Works Cited:

Alexander, B. (2017).  New Digital Storytelling, The: Creating Narratives with New Media–Revised             and Updated Edition, 2nd Edition.  Retrieved from https://publisher.abcclio.com/9781440849619

King, T. (2011).  Truth about stories : A native narrative. Retrieved from     https://ebookcentral.proquest.com

Pederson, B. (2020, February 2). Story-chat [Online discussion group]. Retrieved from:                       https://app.slack.com/client/TS4M05RL1/CSTFKLXNG

 

2 Comments

  1. pwmeritt

    I have definitely found that the first couple of times I tell a story, it often flops. Probably for these very same reasons that you describe. By about the third time, I know what phrases to use and where to put the pauses for effect that will maximize my audience’s engagement in the story. I know how to give away just enough information at each stage of the story to keep people hooked and keep them wanting to reach the end. Maybe Brian just needs to tell his story a few more times…?
    I also have a running joke with my students. When one of my stories does flop, I just add “and then I found five dollars.” to the end of it. This small addition is so unexpected that it gets a little laugh and I explain my theory that it makes every story better and kids try it out on their own stories.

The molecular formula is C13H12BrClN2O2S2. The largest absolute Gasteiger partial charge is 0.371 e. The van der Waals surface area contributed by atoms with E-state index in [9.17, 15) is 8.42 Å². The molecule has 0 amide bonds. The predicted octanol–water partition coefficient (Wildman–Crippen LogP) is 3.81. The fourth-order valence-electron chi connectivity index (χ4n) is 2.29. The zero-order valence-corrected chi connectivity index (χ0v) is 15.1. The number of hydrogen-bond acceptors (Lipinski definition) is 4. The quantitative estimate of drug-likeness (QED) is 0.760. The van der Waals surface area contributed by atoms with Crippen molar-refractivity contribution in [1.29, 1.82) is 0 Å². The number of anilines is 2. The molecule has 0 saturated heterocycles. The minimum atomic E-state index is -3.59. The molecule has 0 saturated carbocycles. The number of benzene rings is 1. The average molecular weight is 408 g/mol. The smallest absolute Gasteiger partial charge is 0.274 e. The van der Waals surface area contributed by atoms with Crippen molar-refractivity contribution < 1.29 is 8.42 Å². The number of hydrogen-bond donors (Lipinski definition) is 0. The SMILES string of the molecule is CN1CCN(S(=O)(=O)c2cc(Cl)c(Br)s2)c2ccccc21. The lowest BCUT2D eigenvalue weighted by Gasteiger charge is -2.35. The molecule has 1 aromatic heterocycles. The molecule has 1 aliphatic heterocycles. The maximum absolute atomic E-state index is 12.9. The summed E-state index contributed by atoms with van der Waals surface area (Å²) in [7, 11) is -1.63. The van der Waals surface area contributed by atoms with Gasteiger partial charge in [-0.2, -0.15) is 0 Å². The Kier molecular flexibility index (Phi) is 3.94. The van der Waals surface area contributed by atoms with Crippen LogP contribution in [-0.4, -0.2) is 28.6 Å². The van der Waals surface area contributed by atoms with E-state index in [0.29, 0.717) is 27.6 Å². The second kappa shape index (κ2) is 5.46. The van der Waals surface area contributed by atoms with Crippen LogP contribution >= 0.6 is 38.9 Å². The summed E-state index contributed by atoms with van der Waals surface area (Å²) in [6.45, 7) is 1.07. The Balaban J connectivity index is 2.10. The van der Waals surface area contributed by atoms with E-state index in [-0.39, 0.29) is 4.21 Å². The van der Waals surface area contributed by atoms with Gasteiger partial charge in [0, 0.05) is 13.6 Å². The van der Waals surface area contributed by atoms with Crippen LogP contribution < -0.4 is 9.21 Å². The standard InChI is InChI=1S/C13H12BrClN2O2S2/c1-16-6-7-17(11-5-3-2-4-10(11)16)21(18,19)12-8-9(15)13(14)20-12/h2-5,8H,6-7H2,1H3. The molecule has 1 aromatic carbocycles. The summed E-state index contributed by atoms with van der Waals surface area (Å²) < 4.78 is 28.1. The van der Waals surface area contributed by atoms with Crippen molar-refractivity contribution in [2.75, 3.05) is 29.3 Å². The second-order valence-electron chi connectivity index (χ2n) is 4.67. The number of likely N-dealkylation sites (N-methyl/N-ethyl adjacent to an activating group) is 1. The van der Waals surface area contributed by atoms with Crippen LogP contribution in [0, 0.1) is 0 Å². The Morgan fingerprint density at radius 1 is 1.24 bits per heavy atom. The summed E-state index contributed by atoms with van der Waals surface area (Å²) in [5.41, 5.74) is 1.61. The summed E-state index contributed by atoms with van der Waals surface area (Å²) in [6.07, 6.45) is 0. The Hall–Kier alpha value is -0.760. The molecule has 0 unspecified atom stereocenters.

To expand/revise your post, I would consider examining the qualifications you reverse engineered in more detail and using section headers to break up your writing and let the reader know where you are headed with each piece of the blog.
    Ciao!

  2. bmpedersen

    Too funny, that is exactly the type of disappointment I was talking about lol! If I understand correctly, your last point is that the terrible ending was even worse than the poor storyline. Is this correct? I wonder, if the rest of the story had been more entertaining, would you have still been as disappointed in the ending? Maybe so – much like the numerous threads that were left unfulfilled in last season of Game of Thrones, just – why?? So much time wasted. Then there are also stories with horrible endings, that aren’t as one would expect, but it doesn’t ruin the whole story. Why do you suppose that is, meaning, what makes those stories different I mean? It really is a strangely delicate balance; some sort of combination of expectation and promise. Thanks for sharing!